Monday, April 17, 2017

Picture Book Monday with a review of Not Quite Narwhal

One of the things that many children struggle with is finding out where they belong in the complex society that often dominates their social life. When I was young I certainly had a hard time figuring out where I fit in. The story in this beautiful picture book describes the journey that a young narwhal makes. Through him we get to see that sometimes the best way to solve the "where do I belong" problem is to follow your heart.

Not Quite NarwhalNot Quite Narwhal
Jessie Sima
For ages 5 to 7
Picture Book
Simon and Schuster, 2017, 978-1-4814-6909-8
Kelp was born in the ocean and it soon became clear that he wasn’t quite like the other narwhals. His horn was short, he did not like eating squid, and his swimming skills were not of the best. This was not really surprising when you consider that he did not have fins and a big flat tail suitable for swimming. Instead, Kelp had a flowing tail and legs, which was rather odd. Thankfully, none of Kelp’s narwhal friends minded that he different, and so “Kelp decided he wouldn’t either.”
   One day Kelp was swept away by a current and was carried to the surface. When we poked his head out of the water he saw that he was very close to the land, and standing on a headland, illuminated by the moon, was an animal that looked just like him.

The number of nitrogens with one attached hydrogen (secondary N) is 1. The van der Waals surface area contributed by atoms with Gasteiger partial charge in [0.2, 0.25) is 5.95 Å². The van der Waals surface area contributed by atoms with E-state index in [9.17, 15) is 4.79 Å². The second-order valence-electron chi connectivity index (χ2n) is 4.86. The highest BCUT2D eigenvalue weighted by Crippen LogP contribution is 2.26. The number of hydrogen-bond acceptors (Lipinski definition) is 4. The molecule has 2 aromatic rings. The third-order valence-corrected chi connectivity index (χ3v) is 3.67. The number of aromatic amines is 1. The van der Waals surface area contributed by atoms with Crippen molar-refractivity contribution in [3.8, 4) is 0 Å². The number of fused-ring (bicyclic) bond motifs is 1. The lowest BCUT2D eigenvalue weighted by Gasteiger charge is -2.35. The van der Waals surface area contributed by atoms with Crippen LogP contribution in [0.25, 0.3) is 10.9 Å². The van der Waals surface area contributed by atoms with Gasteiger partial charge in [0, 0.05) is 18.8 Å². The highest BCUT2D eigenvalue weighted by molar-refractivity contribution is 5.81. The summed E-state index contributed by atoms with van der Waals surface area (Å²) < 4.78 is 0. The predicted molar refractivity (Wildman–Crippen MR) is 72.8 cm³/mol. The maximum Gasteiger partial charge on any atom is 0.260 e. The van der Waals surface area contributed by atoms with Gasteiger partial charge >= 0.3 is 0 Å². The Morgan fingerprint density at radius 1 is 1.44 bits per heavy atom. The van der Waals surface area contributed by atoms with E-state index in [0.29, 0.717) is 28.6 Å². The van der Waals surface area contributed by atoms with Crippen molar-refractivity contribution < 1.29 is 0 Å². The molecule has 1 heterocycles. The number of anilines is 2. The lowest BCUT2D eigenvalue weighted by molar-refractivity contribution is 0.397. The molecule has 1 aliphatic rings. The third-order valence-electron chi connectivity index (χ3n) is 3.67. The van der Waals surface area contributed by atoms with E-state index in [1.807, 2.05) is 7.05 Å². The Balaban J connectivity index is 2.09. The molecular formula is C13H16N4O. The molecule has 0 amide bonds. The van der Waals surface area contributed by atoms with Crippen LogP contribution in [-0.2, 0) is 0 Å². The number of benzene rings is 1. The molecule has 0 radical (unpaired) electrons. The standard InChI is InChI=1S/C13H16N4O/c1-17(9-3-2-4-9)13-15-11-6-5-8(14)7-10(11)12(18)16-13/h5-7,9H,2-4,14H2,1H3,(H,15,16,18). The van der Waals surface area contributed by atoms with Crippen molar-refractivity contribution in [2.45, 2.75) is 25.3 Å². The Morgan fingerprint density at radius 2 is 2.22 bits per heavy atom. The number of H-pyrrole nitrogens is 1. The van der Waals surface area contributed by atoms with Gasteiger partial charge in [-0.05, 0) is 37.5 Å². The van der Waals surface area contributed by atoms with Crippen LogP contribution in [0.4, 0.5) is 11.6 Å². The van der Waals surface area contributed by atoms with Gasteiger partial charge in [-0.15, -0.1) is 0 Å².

Kelp overcame his fear of the land, figured out how to walk on it, and then began to explore, hoping to find the creature that he had seen on the headland. Eventually, after walking through a forest, he found the creature and many others like it. Kelp thought that the animals with manes, tails, and legs were land narwhals, but it turned out that they were unicorns. And he was one too!
   Kelp was delighted to get to know the unicorns and to find out things about himself that he did not know, but there was a problem. He missed his home in the sea and the friends that he had there.
   In this incredibly sweet and heartwarming picture book story, we watch as a little animal struggles to figure out where he belongs. Many people face this very same problem, and seeing how Kelp finds a solution is uplifting. This story is a celebration of acceptance and inclusivity.


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